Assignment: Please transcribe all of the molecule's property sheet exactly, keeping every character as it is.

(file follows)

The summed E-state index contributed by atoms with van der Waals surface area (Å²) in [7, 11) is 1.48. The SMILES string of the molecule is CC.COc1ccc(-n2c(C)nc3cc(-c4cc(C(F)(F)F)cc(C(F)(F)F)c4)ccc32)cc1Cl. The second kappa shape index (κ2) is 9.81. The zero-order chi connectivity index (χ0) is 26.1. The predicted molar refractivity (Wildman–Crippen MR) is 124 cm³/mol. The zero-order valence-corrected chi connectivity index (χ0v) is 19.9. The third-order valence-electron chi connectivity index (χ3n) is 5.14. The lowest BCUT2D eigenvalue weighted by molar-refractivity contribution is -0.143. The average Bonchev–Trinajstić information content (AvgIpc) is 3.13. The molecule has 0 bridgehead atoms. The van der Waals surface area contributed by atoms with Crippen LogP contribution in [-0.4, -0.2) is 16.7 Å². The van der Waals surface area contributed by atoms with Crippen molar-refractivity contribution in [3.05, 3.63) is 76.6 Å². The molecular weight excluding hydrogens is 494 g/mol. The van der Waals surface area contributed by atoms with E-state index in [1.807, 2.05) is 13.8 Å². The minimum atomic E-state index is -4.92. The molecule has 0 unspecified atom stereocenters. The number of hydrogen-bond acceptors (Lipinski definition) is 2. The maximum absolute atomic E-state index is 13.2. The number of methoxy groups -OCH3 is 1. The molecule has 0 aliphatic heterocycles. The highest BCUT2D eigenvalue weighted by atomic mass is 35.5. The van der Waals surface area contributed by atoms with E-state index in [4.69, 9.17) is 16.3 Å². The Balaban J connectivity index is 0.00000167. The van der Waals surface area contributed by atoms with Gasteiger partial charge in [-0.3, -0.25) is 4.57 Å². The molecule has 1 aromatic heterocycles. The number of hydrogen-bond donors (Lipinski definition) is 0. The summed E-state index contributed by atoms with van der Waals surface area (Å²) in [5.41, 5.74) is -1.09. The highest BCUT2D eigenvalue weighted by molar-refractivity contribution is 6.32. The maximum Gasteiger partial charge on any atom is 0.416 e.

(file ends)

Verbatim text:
The summed E-state index contributed by atoms with van der Waals surface area (Å²) in [7, 11) is 1.48. The SMILES string of the molecule is CC.COc1ccc(-n2c(C)nc3cc(-c4cc(C(F)(F)F)cc(C(F)(F)F)c4)ccc32)cc1Cl. The second kappa shape index (κ2) is 9.81. The zero-order chi connectivity index (χ0) is 26.1. The predicted molar refractivity (Wildman–Crippen MR) is 124 cm³/mol. The zero-order valence-corrected chi connectivity index (χ0v) is 19.9. The third-order valence-electron chi connectivity index (χ3n) is 5.14. The lowest BCUT2D eigenvalue weighted by molar-refractivity contribution is -0.143. The average Bonchev–Trinajstić information content (AvgIpc) is 3.13. The molecule has 0 bridgehead atoms. The van der Waals surface area contributed by atoms with Crippen LogP contribution in [-0.4, -0.2) is 16.7 Å². The van der Waals surface area contributed by atoms with Crippen molar-refractivity contribution in [3.05, 3.63) is 76.6 Å². The molecular weight excluding hydrogens is 494 g/mol. The van der Waals surface area contributed by atoms with E-state index in [1.807, 2.05) is 13.8 Å². The minimum atomic E-state index is -4.92. The molecule has 0 unspecified atom stereocenters. The number of hydrogen-bond acceptors (Lipinski definition) is 2. The maximum absolute atomic E-state index is 13.2. The number of methoxy groups -OCH3 is 1. The molecule has 0 aliphatic heterocycles. The highest BCUT2D eigenvalue weighted by atomic mass is 35.5. The van der Waals surface area contributed by atoms with E-state index in [4.69, 9.17) is 16.3 Å². The Balaban J connectivity index is 0.00000167. The van der Waals surface area contributed by atoms with Gasteiger partial charge in [-0.3, -0.25) is 4.57 Å². The molecule has 1 aromatic heterocycles. The number of hydrogen-bond donors (Lipinski definition) is 0. The summed E-state index contributed by atoms with van der Waals surface area (Å²) in [5.41, 5.74) is -1.09. The highest BCUT2D eigenvalue weighted by molar-refractivity contribution is 6.32. The maximum Gasteiger partial charge on any atom is 0.416 e.